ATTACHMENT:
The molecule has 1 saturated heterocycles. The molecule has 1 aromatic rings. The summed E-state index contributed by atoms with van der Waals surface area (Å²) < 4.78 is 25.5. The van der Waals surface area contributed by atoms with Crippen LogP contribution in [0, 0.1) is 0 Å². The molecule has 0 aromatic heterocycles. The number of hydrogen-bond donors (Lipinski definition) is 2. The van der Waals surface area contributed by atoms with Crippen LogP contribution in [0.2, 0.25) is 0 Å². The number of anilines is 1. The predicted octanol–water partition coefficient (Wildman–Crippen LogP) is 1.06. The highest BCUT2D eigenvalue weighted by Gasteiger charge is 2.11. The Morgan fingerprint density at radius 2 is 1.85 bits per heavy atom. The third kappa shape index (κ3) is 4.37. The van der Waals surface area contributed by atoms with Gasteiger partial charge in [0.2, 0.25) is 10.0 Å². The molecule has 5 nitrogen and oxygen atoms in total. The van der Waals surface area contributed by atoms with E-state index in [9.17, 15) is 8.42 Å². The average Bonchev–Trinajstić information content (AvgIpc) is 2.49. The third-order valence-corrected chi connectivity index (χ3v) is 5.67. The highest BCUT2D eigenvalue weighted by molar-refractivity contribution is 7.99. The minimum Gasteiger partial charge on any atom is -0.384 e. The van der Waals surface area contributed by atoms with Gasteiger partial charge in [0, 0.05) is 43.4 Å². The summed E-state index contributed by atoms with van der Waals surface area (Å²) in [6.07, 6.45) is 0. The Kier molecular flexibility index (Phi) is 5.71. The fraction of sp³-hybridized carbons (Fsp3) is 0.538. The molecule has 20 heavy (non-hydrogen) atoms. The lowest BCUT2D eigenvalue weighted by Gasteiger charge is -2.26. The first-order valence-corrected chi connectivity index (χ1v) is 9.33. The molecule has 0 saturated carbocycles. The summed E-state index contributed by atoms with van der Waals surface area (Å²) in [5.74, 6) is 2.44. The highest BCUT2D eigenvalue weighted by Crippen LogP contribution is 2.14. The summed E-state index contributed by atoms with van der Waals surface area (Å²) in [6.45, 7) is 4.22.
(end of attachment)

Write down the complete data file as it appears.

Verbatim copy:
The molecule has 1 saturated heterocycles. The molecule has 1 aromatic rings. The summed E-state index contributed by atoms with van der Waals surface area (Å²) < 4.78 is 25.5. The van der Waals surface area contributed by atoms with Crippen LogP contribution in [0, 0.1) is 0 Å². The molecule has 0 aromatic heterocycles. The number of hydrogen-bond donors (Lipinski definition) is 2. The van der Waals surface area contributed by atoms with Crippen LogP contribution in [0.2, 0.25) is 0 Å². The number of anilines is 1. The predicted octanol–water partition coefficient (Wildman–Crippen LogP) is 1.06. The highest BCUT2D eigenvalue weighted by Gasteiger charge is 2.11. The Morgan fingerprint density at radius 2 is 1.85 bits per heavy atom. The third kappa shape index (κ3) is 4.37. The van der Waals surface area contributed by atoms with Gasteiger partial charge in [0.2, 0.25) is 10.0 Å². The molecule has 5 nitrogen and oxygen atoms in total. The van der Waals surface area contributed by atoms with E-state index in [9.17, 15) is 8.42 Å². The average Bonchev–Trinajstić information content (AvgIpc) is 2.49. The third-order valence-corrected chi connectivity index (χ3v) is 5.67. The highest BCUT2D eigenvalue weighted by molar-refractivity contribution is 7.99. The minimum Gasteiger partial charge on any atom is -0.384 e. The van der Waals surface area contributed by atoms with Gasteiger partial charge in [0, 0.05) is 43.4 Å². The summed E-state index contributed by atoms with van der Waals surface area (Å²) in [6.07, 6.45) is 0. The Kier molecular flexibility index (Phi) is 5.71. The fraction of sp³-hybridized carbons (Fsp3) is 0.538. The molecule has 20 heavy (non-hydrogen) atoms. The lowest BCUT2D eigenvalue weighted by Gasteiger charge is -2.26. The first-order valence-corrected chi connectivity index (χ1v) is 9.33. The molecule has 0 saturated carbocycles. The summed E-state index contributed by atoms with van der Waals surface area (Å²) in [5.74, 6) is 2.44. The highest BCUT2D eigenvalue weighted by Crippen LogP contribution is 2.14. The summed E-state index contributed by atoms with van der Waals surface area (Å²) in [6.45, 7) is 4.22.